10 Ways Musicians Can Collaborate While Apart

Are you at home, self-isolating, or quarantining, wishing you could create music with other artists in a similar position? Or perhaps you’ve always wished to collaborate with someone on the other side of the world? Whether you want to record music with a band member, have a jam with a friend, find someone to collaborate with, or simply share some beats, check out these ten ways musicians can work together while apart.

1.  Want to record a song? Get acquainted with Apps

Before reaching out to any potential collaborator, it pays off to be familiar with the process of recording at home. Digital Audio workstations like Audacity, GarageBand, and Ableton Live 10 are available for this purpose and make recording music with others a breeze. As well as creating records - you can mix and share tracks with other artists.

With Ableton Live 10, there is a 90-day free trial, which allows you to get accustomed to the software. If you encounter any challenge, Ableton Live 10 even offers tutorials made by well-known artists, with concise instructions that are easy to follow. For other DAW like Audacity, there are a ton of tutorials available through their website or on YouTube to guide you.

2.  Social Media is Your Friend

Want to find someone to make music with or share your songs? Social media is a great medium to discover musicians with whom you might like to work on a project together. You can access their music via their websites, sound cloud accounts, or Facebook pages in just one click. Social media is an excellent tool in initiating the first contact with a potential collaborator.

3.   Email

After the interest in collaboration has been established by using social media, the next step is to clarify the project's goals and partnership terms. All collaborators should have an equal understanding of all matters related to the rights, ownership, and partnerships involved in the project.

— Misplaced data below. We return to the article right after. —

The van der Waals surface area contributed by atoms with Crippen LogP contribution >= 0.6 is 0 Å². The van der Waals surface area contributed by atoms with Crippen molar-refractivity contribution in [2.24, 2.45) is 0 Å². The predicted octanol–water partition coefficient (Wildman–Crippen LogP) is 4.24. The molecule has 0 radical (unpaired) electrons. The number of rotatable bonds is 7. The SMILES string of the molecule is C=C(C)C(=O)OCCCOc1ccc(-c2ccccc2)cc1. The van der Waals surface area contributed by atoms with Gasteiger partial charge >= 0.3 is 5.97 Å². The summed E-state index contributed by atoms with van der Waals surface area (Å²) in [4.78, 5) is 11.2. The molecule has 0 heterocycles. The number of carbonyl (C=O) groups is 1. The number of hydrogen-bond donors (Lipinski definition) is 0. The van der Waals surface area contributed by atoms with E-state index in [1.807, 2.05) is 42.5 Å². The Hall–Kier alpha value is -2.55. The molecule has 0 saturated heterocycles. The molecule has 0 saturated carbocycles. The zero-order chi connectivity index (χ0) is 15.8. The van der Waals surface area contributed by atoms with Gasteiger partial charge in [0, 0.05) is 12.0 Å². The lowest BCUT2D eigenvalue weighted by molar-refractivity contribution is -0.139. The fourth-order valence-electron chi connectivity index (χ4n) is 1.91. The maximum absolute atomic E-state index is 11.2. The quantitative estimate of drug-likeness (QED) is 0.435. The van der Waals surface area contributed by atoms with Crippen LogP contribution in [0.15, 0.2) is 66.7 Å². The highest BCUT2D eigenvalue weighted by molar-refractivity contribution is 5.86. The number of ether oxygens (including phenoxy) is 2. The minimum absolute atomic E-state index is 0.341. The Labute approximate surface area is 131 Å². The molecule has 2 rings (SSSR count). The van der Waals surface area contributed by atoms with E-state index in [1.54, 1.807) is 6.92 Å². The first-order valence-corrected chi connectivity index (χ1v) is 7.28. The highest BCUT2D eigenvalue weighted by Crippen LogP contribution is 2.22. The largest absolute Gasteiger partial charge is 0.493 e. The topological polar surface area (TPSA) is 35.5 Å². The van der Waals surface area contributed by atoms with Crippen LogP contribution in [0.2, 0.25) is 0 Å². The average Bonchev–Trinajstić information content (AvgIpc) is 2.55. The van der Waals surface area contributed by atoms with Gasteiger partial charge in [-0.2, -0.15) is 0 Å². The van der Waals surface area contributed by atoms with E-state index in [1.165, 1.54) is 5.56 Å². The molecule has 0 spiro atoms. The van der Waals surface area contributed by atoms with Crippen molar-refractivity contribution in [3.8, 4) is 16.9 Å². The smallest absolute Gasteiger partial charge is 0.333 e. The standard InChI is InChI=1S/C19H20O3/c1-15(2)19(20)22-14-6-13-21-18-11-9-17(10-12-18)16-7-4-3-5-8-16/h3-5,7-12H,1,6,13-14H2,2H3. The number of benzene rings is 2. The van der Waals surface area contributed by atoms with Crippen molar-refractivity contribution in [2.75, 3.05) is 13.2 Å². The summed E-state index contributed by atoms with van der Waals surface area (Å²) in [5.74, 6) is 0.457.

4.  Choose a Music Production System

There's a variety of Digital Audio Workstations available (Audacity, Ableton, GarageBand, or Pro Tools). The iOS app, SoundStorming, also allows you to record audios one minute at a time. This can be published on your profile and allows collaboration with other artists in the SoundStorming community.

Other users of the SoundStorming app can take your published recordings and build upon it for their use. If you do not want others to have access to your files, it is easy; all you have to do is set your profile to private and share the links with your collaborators only.

5.   BandLab

This recording software is great for musicians who want to collaborate. It comes with a library of effects, plugins, and sounds from different genres, including city pop, hip hop, ambient, and others.

Using BandLab, you can learn to perform tasks like drumming, which is great if you just have a singer or guitar player but want the effect of a full band.

Note: If you are using a real drum kit to collaborate or record music, the sound can often overpower vocals. In this instance, most musicians recommended the use of a drum shield to curb this effect.

6. Newzik

Newzik is a professional app that lets you organize your sheet music and access it from any device. Its powerful features give you all the tools you need to work on your parts, rehearse efficiently, and perform on stage with confidence.

But what's truly unique about Newzik is its cloud-based system that allows you to share markings and parts in real-time with other users. Whether you’re the first violin in your orchestra and need to share your bowings with your colleagues, a teacher working with students, or a rock band exchanging ideas for your next album, Newzik’s collaborative features are here to help you make the whole process easier and faster. It’s as simple as that: in a few clicks, your student will receive your parts and your markings.